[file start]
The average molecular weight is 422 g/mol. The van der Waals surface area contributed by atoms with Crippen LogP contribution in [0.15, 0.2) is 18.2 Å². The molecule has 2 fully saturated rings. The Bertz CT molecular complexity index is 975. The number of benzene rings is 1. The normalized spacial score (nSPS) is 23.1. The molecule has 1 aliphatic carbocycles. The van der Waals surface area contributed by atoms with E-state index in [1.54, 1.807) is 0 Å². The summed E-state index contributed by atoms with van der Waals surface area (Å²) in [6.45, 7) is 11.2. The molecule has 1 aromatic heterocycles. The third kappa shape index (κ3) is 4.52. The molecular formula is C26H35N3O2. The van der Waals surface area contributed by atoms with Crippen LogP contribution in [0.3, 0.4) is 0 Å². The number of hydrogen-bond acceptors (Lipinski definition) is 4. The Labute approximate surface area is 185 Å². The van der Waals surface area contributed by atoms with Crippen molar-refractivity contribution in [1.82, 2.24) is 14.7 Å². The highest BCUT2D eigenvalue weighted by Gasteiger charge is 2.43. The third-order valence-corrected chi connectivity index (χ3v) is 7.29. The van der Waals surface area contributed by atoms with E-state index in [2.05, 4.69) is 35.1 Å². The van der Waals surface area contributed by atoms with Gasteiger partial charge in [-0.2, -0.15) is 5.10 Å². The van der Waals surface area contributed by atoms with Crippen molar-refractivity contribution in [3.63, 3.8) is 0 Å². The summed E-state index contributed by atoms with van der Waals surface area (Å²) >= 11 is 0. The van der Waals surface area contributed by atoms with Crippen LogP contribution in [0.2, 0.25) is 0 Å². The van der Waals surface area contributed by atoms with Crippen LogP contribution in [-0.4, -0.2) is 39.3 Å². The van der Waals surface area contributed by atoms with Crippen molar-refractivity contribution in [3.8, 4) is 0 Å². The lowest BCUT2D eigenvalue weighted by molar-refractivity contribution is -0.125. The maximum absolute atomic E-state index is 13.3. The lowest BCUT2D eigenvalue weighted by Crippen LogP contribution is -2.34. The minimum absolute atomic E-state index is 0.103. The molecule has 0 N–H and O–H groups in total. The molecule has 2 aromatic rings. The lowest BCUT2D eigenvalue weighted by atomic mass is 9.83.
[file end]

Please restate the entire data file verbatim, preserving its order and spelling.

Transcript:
The average molecular weight is 422 g/mol. The van der Waals surface area contributed by atoms with Crippen LogP contribution in [0.15, 0.2) is 18.2 Å². The molecule has 2 fully saturated rings. The Bertz CT molecular complexity index is 975. The number of benzene rings is 1. The normalized spacial score (nSPS) is 23.1. The molecule has 1 aliphatic carbocycles. The van der Waals surface area contributed by atoms with E-state index in [1.54, 1.807) is 0 Å². The summed E-state index contributed by atoms with van der Waals surface area (Å²) in [6.45, 7) is 11.2. The molecule has 1 aromatic heterocycles. The third kappa shape index (κ3) is 4.52. The molecular formula is C26H35N3O2. The van der Waals surface area contributed by atoms with Crippen LogP contribution in [0.3, 0.4) is 0 Å². The number of hydrogen-bond acceptors (Lipinski definition) is 4. The Labute approximate surface area is 185 Å². The van der Waals surface area contributed by atoms with Crippen molar-refractivity contribution in [1.82, 2.24) is 14.7 Å². The highest BCUT2D eigenvalue weighted by Gasteiger charge is 2.43. The third-order valence-corrected chi connectivity index (χ3v) is 7.29. The van der Waals surface area contributed by atoms with E-state index in [2.05, 4.69) is 35.1 Å². The van der Waals surface area contributed by atoms with Gasteiger partial charge in [-0.2, -0.15) is 5.10 Å². The van der Waals surface area contributed by atoms with Crippen molar-refractivity contribution in [3.63, 3.8) is 0 Å². The summed E-state index contributed by atoms with van der Waals surface area (Å²) >= 11 is 0. The van der Waals surface area contributed by atoms with Crippen LogP contribution in [0.2, 0.25) is 0 Å². The van der Waals surface area contributed by atoms with Crippen LogP contribution in [-0.4, -0.2) is 39.3 Å². The van der Waals surface area contributed by atoms with Crippen molar-refractivity contribution in [3.8, 4) is 0 Å². The lowest BCUT2D eigenvalue weighted by molar-refractivity contribution is -0.125. The maximum absolute atomic E-state index is 13.3. The lowest BCUT2D eigenvalue weighted by Crippen LogP contribution is -2.34. The minimum absolute atomic E-state index is 0.103. The molecule has 0 N–H and O–H groups in total. The molecule has 2 aromatic rings. The lowest BCUT2D eigenvalue weighted by atomic mass is 9.83.